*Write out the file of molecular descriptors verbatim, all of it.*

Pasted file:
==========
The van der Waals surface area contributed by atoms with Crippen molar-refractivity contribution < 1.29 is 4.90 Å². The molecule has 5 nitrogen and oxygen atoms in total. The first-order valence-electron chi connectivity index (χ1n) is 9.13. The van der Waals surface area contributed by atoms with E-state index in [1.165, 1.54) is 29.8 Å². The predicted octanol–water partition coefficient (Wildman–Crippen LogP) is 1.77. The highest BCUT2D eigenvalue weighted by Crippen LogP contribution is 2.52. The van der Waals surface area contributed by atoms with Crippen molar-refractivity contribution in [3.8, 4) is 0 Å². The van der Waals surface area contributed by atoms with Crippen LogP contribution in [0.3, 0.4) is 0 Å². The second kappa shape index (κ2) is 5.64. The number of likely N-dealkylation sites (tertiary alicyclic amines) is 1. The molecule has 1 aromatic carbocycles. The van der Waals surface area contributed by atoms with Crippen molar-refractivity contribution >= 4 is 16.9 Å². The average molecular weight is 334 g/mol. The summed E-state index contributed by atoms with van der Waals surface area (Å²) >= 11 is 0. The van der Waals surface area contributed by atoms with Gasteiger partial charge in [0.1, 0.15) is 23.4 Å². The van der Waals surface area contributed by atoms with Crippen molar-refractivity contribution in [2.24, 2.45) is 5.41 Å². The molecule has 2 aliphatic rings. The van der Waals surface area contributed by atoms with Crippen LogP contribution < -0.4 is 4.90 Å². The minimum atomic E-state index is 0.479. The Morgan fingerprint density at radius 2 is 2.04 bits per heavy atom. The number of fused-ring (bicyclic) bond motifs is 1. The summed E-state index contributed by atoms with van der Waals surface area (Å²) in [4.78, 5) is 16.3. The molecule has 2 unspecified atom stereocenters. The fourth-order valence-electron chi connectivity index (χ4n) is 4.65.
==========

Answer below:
The van der Waals surface area contributed by atoms with Crippen molar-refractivity contribution < 1.29 is 4.90 Å². The molecule has 5 nitrogen and oxygen atoms in total. The first-order valence-electron chi connectivity index (χ1n) is 9.13. The van der Waals surface area contributed by atoms with E-state index in [1.165, 1.54) is 29.8 Å². The predicted octanol–water partition coefficient (Wildman–Crippen LogP) is 1.77. The highest BCUT2D eigenvalue weighted by Crippen LogP contribution is 2.52. The van der Waals surface area contributed by atoms with Crippen molar-refractivity contribution in [3.8, 4) is 0 Å². The van der Waals surface area contributed by atoms with Crippen LogP contribution in [0.3, 0.4) is 0 Å². The second kappa shape index (κ2) is 5.64. The number of likely N-dealkylation sites (tertiary alicyclic amines) is 1. The molecule has 1 aromatic carbocycles. The van der Waals surface area contributed by atoms with Crippen molar-refractivity contribution >= 4 is 16.9 Å². The average molecular weight is 334 g/mol. The summed E-state index contributed by atoms with van der Waals surface area (Å²) >= 11 is 0. The van der Waals surface area contributed by atoms with Gasteiger partial charge in [0.1, 0.15) is 23.4 Å². The van der Waals surface area contributed by atoms with Crippen molar-refractivity contribution in [2.24, 2.45) is 5.41 Å². The molecule has 2 aliphatic rings. The van der Waals surface area contributed by atoms with Crippen LogP contribution < -0.4 is 4.90 Å². The minimum atomic E-state index is 0.479. The Morgan fingerprint density at radius 2 is 2.04 bits per heavy atom. The number of fused-ring (bicyclic) bond motifs is 1. The summed E-state index contributed by atoms with van der Waals surface area (Å²) in [4.78, 5) is 16.3. The molecule has 2 unspecified atom stereocenters. The fourth-order valence-electron chi connectivity index (χ4n) is 4.65.